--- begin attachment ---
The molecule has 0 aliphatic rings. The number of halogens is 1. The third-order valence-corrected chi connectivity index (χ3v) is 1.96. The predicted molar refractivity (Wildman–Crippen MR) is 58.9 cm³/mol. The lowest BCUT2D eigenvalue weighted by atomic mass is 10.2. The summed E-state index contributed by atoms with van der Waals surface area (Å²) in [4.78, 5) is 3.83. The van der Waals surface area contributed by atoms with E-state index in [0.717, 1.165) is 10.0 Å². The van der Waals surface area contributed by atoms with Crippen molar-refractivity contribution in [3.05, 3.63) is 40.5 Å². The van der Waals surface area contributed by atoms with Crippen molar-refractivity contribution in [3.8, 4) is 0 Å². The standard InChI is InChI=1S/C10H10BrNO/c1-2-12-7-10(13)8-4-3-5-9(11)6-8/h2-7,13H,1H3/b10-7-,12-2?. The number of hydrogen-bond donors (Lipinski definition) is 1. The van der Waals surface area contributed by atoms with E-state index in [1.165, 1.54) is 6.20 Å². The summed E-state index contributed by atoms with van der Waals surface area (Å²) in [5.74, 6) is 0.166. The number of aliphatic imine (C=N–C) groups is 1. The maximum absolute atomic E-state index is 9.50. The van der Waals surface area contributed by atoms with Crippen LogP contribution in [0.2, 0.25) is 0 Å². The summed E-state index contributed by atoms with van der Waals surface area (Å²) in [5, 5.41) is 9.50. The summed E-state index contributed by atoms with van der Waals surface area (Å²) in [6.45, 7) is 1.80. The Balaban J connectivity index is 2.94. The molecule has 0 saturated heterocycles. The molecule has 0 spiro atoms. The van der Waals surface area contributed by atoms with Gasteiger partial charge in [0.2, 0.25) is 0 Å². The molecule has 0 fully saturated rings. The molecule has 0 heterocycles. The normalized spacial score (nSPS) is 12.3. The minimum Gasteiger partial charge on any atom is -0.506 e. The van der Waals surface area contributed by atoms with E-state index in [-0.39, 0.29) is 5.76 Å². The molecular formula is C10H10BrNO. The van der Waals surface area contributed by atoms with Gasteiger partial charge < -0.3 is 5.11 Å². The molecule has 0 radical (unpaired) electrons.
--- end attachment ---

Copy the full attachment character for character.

The molecule has 0 aliphatic rings. The number of halogens is 1. The third-order valence-corrected chi connectivity index (χ3v) is 1.96. The predicted molar refractivity (Wildman–Crippen MR) is 58.9 cm³/mol. The lowest BCUT2D eigenvalue weighted by atomic mass is 10.2. The summed E-state index contributed by atoms with van der Waals surface area (Å²) in [4.78, 5) is 3.83. The van der Waals surface area contributed by atoms with E-state index in [0.717, 1.165) is 10.0 Å². The van der Waals surface area contributed by atoms with Crippen molar-refractivity contribution in [3.05, 3.63) is 40.5 Å². The van der Waals surface area contributed by atoms with Crippen molar-refractivity contribution in [3.8, 4) is 0 Å². The standard InChI is InChI=1S/C10H10BrNO/c1-2-12-7-10(13)8-4-3-5-9(11)6-8/h2-7,13H,1H3/b10-7-,12-2?. The number of hydrogen-bond donors (Lipinski definition) is 1. The van der Waals surface area contributed by atoms with E-state index in [1.165, 1.54) is 6.20 Å². The summed E-state index contributed by atoms with van der Waals surface area (Å²) in [5.74, 6) is 0.166. The number of aliphatic imine (C=N–C) groups is 1. The maximum absolute atomic E-state index is 9.50. The van der Waals surface area contributed by atoms with Crippen LogP contribution in [0.2, 0.25) is 0 Å². The summed E-state index contributed by atoms with van der Waals surface area (Å²) in [5, 5.41) is 9.50. The summed E-state index contributed by atoms with van der Waals surface area (Å²) in [6.45, 7) is 1.80. The Balaban J connectivity index is 2.94. The molecule has 0 saturated heterocycles. The molecule has 0 spiro atoms. The van der Waals surface area contributed by atoms with Gasteiger partial charge in [0.2, 0.25) is 0 Å². The molecule has 0 fully saturated rings. The molecule has 0 heterocycles. The normalized spacial score (nSPS) is 12.3. The minimum Gasteiger partial charge on any atom is -0.506 e. The van der Waals surface area contributed by atoms with E-state index in [-0.39, 0.29) is 5.76 Å². The molecular formula is C10H10BrNO. The van der Waals surface area contributed by atoms with Gasteiger partial charge < -0.3 is 5.11 Å². The molecule has 0 radical (unpaired) electrons.